During our visits, we usually had our social gatherings and meals in one of the buildings on the site. The rest of the land was taken by gardens, both for flowers and especially vegetables. Tanya had hundreds of beautiful flowers growing all over the site. This is where I enjoyed cucumbers and ‘real’ tomatoes, as well as many other fresh vegetables. These tomatoes were grown in real ‘dirt’, not hydroponic gardens of the greenhouses that produce the tasteless, ‘plastic’ tomatoes we buy in our local supermarkets. Needless to say, we enjoyed many meals of fresh vegetables right out of the garden.
An interesting anecdote about this: Tanya had many ‘scarlet runner’ beans growing all over, climbing fences, poles or buildings, all with bright red flowers. Many had the beans already formed and we asked if they ate the beans. “Oh no, you can’t eat them, we just save the seeds to plant next year, for the flowers”.
We were surprised at this answer and proceeded to pick a bunch for dinner. They were past their prime, a little tough, but we proved our point. I don’t know if they ever continued to eat the beans. I must ask them.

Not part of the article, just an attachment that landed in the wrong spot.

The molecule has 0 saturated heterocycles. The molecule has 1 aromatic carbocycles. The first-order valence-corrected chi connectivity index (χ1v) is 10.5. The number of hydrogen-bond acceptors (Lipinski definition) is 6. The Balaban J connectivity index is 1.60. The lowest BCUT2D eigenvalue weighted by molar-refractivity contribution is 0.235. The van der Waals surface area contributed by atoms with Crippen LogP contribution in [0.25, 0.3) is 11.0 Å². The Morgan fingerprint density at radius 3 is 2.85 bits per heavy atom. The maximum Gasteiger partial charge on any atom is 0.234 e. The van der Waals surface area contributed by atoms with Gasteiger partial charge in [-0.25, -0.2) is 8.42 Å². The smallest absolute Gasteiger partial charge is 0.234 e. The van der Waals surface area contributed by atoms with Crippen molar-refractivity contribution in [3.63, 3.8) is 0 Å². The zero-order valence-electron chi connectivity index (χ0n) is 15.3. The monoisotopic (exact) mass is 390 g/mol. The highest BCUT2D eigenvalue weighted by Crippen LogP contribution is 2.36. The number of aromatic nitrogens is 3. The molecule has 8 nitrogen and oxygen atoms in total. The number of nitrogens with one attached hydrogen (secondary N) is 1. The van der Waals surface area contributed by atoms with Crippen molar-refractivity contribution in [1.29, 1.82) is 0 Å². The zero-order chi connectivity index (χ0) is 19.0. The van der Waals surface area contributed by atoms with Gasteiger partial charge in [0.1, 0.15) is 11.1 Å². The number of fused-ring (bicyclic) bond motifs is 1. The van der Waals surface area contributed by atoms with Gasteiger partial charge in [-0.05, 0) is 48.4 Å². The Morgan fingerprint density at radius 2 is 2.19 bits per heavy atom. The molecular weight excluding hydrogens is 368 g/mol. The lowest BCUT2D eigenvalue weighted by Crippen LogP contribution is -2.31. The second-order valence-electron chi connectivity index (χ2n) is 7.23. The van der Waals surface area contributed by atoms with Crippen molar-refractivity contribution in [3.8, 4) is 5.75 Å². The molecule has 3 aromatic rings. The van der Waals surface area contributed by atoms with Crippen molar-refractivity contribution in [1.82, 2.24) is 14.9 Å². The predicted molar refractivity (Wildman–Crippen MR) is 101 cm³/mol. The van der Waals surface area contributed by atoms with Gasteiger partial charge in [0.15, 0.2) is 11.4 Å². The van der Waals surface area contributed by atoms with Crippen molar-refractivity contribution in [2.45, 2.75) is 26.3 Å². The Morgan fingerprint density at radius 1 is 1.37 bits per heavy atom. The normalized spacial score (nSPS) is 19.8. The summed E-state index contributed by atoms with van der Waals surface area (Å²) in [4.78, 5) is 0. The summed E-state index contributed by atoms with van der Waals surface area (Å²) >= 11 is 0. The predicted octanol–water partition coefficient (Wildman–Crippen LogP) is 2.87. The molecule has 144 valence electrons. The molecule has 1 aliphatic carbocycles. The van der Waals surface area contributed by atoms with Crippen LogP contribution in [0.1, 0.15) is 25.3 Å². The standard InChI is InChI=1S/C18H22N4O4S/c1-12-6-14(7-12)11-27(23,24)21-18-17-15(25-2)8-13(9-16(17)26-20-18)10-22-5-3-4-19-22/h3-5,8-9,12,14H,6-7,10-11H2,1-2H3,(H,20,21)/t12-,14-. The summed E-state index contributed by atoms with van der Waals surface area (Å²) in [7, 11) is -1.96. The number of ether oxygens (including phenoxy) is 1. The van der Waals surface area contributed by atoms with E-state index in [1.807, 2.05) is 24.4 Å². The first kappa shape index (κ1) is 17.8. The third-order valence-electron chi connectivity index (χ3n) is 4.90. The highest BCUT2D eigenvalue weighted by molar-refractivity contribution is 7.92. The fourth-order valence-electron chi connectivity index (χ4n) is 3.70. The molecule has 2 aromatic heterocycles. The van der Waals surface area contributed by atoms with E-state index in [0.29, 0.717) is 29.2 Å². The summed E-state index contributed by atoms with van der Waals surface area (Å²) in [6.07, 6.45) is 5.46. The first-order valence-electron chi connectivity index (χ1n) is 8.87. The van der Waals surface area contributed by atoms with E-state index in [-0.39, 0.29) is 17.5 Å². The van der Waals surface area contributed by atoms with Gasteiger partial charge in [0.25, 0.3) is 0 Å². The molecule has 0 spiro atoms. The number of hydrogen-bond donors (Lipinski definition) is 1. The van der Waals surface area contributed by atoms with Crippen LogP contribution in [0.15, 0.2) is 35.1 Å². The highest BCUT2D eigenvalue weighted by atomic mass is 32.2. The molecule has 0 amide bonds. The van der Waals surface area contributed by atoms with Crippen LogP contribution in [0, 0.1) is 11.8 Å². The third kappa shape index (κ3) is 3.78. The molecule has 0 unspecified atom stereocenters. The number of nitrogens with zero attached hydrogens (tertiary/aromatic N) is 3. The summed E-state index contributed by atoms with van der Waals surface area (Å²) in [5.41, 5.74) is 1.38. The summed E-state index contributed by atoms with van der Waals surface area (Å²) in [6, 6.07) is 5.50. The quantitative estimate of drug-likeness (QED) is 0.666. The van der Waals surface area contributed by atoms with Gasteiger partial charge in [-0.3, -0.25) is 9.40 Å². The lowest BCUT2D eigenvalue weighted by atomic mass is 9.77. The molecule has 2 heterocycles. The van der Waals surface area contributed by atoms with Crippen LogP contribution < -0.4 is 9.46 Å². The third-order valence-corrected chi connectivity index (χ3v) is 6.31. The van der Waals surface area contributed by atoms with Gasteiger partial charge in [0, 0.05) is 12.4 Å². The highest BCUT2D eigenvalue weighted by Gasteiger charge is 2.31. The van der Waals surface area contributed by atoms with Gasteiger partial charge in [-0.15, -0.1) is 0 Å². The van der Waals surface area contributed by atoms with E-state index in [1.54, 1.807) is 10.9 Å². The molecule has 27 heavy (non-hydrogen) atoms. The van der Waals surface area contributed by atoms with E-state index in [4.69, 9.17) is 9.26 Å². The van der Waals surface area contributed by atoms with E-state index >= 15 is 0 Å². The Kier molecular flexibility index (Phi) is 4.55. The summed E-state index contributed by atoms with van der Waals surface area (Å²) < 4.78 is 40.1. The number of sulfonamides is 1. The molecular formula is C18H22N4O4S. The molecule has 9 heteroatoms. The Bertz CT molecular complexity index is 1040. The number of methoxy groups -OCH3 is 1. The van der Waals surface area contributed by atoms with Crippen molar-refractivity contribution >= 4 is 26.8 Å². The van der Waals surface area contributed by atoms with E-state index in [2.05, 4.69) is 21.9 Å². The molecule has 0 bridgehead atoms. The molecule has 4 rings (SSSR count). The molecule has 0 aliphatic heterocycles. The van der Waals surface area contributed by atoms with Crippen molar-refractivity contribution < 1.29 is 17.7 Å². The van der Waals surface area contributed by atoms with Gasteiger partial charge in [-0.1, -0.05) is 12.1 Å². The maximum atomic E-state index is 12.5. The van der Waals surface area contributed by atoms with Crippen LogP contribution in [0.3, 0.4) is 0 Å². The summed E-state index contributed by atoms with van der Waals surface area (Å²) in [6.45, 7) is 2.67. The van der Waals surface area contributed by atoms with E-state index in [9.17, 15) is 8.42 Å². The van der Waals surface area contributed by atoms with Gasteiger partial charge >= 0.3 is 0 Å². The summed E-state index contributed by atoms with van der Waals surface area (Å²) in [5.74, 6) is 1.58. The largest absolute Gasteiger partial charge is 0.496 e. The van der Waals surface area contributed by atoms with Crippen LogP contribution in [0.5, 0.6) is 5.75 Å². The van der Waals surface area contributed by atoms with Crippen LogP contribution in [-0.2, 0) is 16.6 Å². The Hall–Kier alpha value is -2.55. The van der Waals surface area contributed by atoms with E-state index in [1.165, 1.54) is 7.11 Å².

Another incident that came to mind when I mentioned the ‘permit to take photos’ request in the last story. One day when we were downtown St. Pete, we were crossing a busy thoroughfare through an underground tunnel that crossed from one side of the street to the other. I was in the process of taking a photo of this when a policeman confronted us boldly and demanded a few roubles, for a ‘photo permit’. I wasn’t going to argue and almost reached in to pull out some money, when Ira stepped up and addressed the policeman in a firm but polite voice. In Russian, she agreed that I would pay, as long as he could provide me with a receipt. The man stammered a bit and then quickly dismissed us. I thanked Ira, she was as tough as her mother when dealing with bureaucracy. We laughed about this incident many times later.
One day we visited Victoria, a wonderful woman who was a second generation woman doctor, and good friend of Tanya. She was the Gatchina’s main OB-GYN doctor. Victoria was also the mother of our friend Julia in Vancouver, the woman married to the young physicist whom we had met earlier.